Business groups, companies back PSE’s equity depository
More News from Doris C. Dumlao
MANILA, Philippines—The move of the Philippine Stock Exchange to set up and operate its own equities depository platform through wholly owned Securities Clearing Corp. of the Philippines (SCCP) has received backing from market players and business leaders.
The Securities and Exchange Commission recently granted the SCCP a provisional license to operate a securities depository, subject to the fulfillment of certain conditions and other requirements. This signals a break from the depository platform under the Philippine Dealing System (PDS) Group, which currently handles both equities and fixed income depository and has opposed the PSE move.
In a press statement, PSE president Hans B. Sicat said the granting of this license would help promote efficiencies in the market. “Systemic risks can also be further minimized when the backroom processes for equities trading are consolidated within the PSE,” Sicat said.
Michael Ferrer, managing director at ATR Kim Eng Asset Management and a former president of the Fund Managers Association of the Philippines, favored the move, saying this would allow the PSE to launch more products in the market. “Giving PSE the mandate for depository services will help facilitate the introduction of more products in the market, including a multilateral framework for securities borrowing and lending in the country. I understand that costs will also be significantly reduced, and that is always good from a market standpoint,” Ferrer said.
“The PSE should serve as a primary example in operational efficiencies given its integral role in the financial market. I think it is about time that the equities depository is integrated within the stock exchange as is done in other markets,” said Miguel Varela, president of the Philippine Chamber of Commerce and Industry.
Tan Ching, president of the Federation of Filipino Chinese Chambers of Commerce and Industry, also had a positive view. “Filipino-Chinese comprise a significant portion of the retail stock market investors. This development, in as far as it lessens trading costs and improves investor protection, should be supported,” he said.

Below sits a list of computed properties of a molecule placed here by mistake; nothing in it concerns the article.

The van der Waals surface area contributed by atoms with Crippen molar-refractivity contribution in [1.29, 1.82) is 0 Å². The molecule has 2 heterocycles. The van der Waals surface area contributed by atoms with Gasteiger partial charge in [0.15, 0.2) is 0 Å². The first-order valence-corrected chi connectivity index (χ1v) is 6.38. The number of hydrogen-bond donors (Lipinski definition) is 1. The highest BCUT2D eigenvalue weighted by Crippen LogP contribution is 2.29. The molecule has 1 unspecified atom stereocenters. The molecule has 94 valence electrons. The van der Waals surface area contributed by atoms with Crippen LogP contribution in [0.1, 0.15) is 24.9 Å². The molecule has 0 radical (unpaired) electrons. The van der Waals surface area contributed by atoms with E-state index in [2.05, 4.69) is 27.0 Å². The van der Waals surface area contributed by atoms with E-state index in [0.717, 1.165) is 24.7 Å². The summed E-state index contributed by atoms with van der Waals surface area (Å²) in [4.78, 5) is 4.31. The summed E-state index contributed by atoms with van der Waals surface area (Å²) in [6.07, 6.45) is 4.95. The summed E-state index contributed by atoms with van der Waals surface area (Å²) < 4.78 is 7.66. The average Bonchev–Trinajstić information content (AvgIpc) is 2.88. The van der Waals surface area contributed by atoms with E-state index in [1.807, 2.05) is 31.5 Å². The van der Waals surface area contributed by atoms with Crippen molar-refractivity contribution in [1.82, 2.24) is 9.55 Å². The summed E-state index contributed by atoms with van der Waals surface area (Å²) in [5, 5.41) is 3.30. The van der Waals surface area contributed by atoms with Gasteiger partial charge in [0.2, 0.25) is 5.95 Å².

The Philippine Association of Securities Brokers and Dealers, Inc. (PASBDI) also expressed its support.
“In our view, this will promote efficiency of the trading process by minimizing operational risk,” PASBDI said in a statement. “All activities in the trading cycle — from trading, clearing and settlement, to depository services — will be handled by a single entity. This model was adopted by the Singapore Exchange, Hong Kong Exchanges and Clearing Limited, and Bursa Malaysia and is considered to be international best practice.”
PASBDI is also optimistic that the significantly lower fees proposed to be charged by the SCCP would result in the overall reduction of friction costs, and thus benefit both depository participants and investors.
“The SEC has been very responsive to the initiatives that we feel are needed to push our market forward particularly with having more product offerings and expanding our market size. We think we have the necessary tools and fundamentals as an economy to be world class,” Sicat said.
“We have been cited by international groups because of the impressive performance of our market. We are attracting more attention globally and I think we need to keep giving credence to this by showing our readiness to take on measures to become more competitive and efficient,” Sicat added.
The PSE said it would pursue further discussions with various stakeholders in carefully mapping out the implementation plan for its depository program.
The PDS has vehemently opposed the creation of a separate depository platform for equities.
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